My dream is to see visionary people invest in schools that will educate and influence children from ordinary Chinese families. These schools would emphasize building character and developing creativity. Students may work even harder than in government schools but it will be their choice so they will enjoy their studies. This type of education will also prepare them to be good citizens with wisdom and understanding. Recognizing that most Chinese parents lack models and experience in raising and nurturing their children due to the one-child policy, these schools would have the desire and calling to work together with parents in educating students.
When could this dream come true? Many Chinese parents share this dream and like birth of a baby, it is hard to wait. Today more Chinese people are starting small schools - even illegally. Some are home schooling with the help of international friends; others are struggling to obtain a license to start their own style of school. It is exciting and things are happening.
Who are these innovative and concerned parents? What kind of risks are they taking? Most are Christians. Some are highly educated; others are not. Some are financially well off; others have less income. Most are Christian urban migrants.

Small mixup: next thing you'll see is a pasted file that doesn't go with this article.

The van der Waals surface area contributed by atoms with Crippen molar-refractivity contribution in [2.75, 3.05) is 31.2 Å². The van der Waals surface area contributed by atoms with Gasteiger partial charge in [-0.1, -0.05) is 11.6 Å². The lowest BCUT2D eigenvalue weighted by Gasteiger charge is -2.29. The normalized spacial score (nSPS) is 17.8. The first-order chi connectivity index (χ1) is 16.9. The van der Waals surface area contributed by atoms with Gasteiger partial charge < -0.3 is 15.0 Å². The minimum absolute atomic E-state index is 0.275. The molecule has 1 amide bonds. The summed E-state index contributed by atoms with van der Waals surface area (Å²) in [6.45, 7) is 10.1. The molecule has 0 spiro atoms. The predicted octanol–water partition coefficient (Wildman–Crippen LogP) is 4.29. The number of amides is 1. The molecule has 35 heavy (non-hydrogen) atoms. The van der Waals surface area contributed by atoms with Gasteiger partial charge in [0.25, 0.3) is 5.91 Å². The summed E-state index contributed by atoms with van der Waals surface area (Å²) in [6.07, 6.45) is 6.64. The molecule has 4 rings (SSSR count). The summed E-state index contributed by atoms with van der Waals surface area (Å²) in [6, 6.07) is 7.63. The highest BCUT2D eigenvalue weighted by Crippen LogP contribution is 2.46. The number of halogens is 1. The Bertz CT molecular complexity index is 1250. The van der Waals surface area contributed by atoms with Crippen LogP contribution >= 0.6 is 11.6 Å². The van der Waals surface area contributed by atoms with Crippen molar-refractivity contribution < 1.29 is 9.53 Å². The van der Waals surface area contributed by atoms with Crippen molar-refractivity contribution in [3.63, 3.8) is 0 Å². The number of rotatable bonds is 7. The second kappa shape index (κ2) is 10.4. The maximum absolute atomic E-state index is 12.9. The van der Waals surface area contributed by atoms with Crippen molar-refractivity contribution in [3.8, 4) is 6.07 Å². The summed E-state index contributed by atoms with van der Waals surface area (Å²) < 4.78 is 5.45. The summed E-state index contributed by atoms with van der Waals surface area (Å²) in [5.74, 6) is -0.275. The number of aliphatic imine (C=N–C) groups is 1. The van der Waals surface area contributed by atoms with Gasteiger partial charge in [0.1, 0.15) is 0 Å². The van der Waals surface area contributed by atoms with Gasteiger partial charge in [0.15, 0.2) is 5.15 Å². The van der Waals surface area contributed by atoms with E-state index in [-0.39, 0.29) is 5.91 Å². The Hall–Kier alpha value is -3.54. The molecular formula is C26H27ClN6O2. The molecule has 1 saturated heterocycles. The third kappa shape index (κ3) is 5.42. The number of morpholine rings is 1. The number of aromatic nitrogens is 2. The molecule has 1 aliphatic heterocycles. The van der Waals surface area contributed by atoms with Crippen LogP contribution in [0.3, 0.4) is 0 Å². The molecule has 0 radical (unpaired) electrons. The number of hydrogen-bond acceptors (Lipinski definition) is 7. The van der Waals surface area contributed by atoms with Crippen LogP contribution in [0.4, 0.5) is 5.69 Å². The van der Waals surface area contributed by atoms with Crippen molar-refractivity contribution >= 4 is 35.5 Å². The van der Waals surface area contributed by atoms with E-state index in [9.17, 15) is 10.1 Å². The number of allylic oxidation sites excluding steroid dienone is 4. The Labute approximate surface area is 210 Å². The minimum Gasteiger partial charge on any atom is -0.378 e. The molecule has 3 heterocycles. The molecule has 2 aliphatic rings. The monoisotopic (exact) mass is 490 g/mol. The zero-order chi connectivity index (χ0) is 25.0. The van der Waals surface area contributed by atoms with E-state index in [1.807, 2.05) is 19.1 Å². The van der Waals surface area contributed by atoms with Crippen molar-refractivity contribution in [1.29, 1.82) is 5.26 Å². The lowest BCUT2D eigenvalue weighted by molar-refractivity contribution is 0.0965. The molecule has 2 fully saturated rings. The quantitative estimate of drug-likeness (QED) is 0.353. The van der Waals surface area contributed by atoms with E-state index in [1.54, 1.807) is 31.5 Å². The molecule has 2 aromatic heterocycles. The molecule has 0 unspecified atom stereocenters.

Public schools in China are the best equipped schools, but the academic atmosphere is completely evolutionary. Parents who want their children educated in an environment that reflects their beliefs and values are taking a risk. Sending their children to these small, new schools or home schooling takes them out of the Chinese compulsory educational system which will result in them having almost no chance to get into good universities in China.
And yet these parents also see and understand that China has entered a new stage and society is seeing the value of character and skills, rather than just a degree from a "good" university. Parents are more confident that if their children have good character and skills they can thrive. As more parents understand this, they are encouraging their children to apply to vocational schools, start businesses or learn practical skills outside of schools rather than prepare for the national college entrance exam.